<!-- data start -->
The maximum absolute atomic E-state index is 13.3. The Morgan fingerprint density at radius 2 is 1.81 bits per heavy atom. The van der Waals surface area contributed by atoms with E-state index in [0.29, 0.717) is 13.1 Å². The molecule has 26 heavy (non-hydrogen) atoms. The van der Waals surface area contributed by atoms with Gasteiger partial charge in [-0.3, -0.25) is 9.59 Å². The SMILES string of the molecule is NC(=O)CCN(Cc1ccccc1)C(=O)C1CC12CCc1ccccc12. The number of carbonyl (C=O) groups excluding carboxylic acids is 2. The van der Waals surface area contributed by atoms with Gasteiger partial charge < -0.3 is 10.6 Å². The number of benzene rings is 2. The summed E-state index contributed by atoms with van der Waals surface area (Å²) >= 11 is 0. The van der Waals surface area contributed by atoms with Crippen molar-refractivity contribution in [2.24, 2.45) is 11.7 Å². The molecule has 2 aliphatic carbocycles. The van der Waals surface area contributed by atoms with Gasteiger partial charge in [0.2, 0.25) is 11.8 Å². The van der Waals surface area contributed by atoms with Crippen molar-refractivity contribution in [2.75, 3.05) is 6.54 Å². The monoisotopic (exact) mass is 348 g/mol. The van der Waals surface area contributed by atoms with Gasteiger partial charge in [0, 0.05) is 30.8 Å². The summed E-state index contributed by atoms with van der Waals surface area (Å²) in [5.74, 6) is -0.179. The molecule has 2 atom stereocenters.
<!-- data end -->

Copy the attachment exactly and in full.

The maximum absolute atomic E-state index is 13.3. The Morgan fingerprint density at radius 2 is 1.81 bits per heavy atom. The van der Waals surface area contributed by atoms with E-state index in [0.29, 0.717) is 13.1 Å². The molecule has 26 heavy (non-hydrogen) atoms. The van der Waals surface area contributed by atoms with Gasteiger partial charge in [-0.3, -0.25) is 9.59 Å². The SMILES string of the molecule is NC(=O)CCN(Cc1ccccc1)C(=O)C1CC12CCc1ccccc12. The number of carbonyl (C=O) groups excluding carboxylic acids is 2. The van der Waals surface area contributed by atoms with Gasteiger partial charge < -0.3 is 10.6 Å². The number of benzene rings is 2. The summed E-state index contributed by atoms with van der Waals surface area (Å²) >= 11 is 0. The van der Waals surface area contributed by atoms with Crippen molar-refractivity contribution in [2.24, 2.45) is 11.7 Å². The molecule has 2 aliphatic carbocycles. The van der Waals surface area contributed by atoms with Gasteiger partial charge in [0.2, 0.25) is 11.8 Å². The van der Waals surface area contributed by atoms with Crippen molar-refractivity contribution in [2.75, 3.05) is 6.54 Å². The monoisotopic (exact) mass is 348 g/mol. The van der Waals surface area contributed by atoms with Gasteiger partial charge in [0, 0.05) is 30.8 Å². The summed E-state index contributed by atoms with van der Waals surface area (Å²) in [5.74, 6) is -0.179. The molecule has 2 atom stereocenters.